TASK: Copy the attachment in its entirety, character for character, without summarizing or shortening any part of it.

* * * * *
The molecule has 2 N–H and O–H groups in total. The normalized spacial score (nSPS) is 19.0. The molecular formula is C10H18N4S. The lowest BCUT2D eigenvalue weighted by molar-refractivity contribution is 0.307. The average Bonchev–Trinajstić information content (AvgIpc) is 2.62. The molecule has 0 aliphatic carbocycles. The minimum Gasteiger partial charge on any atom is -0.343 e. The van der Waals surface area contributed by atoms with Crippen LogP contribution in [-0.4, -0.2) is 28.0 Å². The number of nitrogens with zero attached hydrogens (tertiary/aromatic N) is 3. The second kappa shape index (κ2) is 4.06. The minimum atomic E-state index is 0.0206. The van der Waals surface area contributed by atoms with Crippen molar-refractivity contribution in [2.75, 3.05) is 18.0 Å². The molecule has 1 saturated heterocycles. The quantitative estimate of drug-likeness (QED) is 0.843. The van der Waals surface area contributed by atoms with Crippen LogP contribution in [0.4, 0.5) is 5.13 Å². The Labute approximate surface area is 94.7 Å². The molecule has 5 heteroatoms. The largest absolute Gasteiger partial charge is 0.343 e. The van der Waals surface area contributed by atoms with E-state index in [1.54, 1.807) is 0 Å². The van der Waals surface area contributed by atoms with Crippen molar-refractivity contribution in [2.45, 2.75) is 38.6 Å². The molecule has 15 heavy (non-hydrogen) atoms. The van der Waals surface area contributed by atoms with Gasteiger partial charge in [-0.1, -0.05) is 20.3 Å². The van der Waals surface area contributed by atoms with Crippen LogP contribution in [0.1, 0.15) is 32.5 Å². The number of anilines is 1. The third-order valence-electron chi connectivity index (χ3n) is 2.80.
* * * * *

The molecule has 2 N–H and O–H groups in total. The normalized spacial score (nSPS) is 19.0. The molecular formula is C10H18N4S. The lowest BCUT2D eigenvalue weighted by molar-refractivity contribution is 0.307. The average Bonchev–Trinajstić information content (AvgIpc) is 2.62. The molecule has 0 aliphatic carbocycles. The minimum Gasteiger partial charge on any atom is -0.343 e. The van der Waals surface area contributed by atoms with Crippen LogP contribution in [-0.4, -0.2) is 28.0 Å². The number of nitrogens with zero attached hydrogens (tertiary/aromatic N) is 3. The second kappa shape index (κ2) is 4.06. The minimum atomic E-state index is 0.0206. The van der Waals surface area contributed by atoms with Crippen molar-refractivity contribution in [2.75, 3.05) is 18.0 Å². The molecule has 1 saturated heterocycles. The quantitative estimate of drug-likeness (QED) is 0.843. The van der Waals surface area contributed by atoms with Crippen LogP contribution in [0.4, 0.5) is 5.13 Å². The Labute approximate surface area is 94.7 Å². The molecule has 5 heteroatoms. The largest absolute Gasteiger partial charge is 0.343 e. The van der Waals surface area contributed by atoms with E-state index in [1.54, 1.807) is 0 Å². The van der Waals surface area contributed by atoms with Crippen molar-refractivity contribution in [2.45, 2.75) is 38.6 Å². The molecule has 15 heavy (non-hydrogen) atoms. The van der Waals surface area contributed by atoms with Gasteiger partial charge in [-0.1, -0.05) is 20.3 Å². The van der Waals surface area contributed by atoms with Crippen LogP contribution in [0.1, 0.15) is 32.5 Å². The number of anilines is 1. The third-order valence-electron chi connectivity index (χ3n) is 2.80.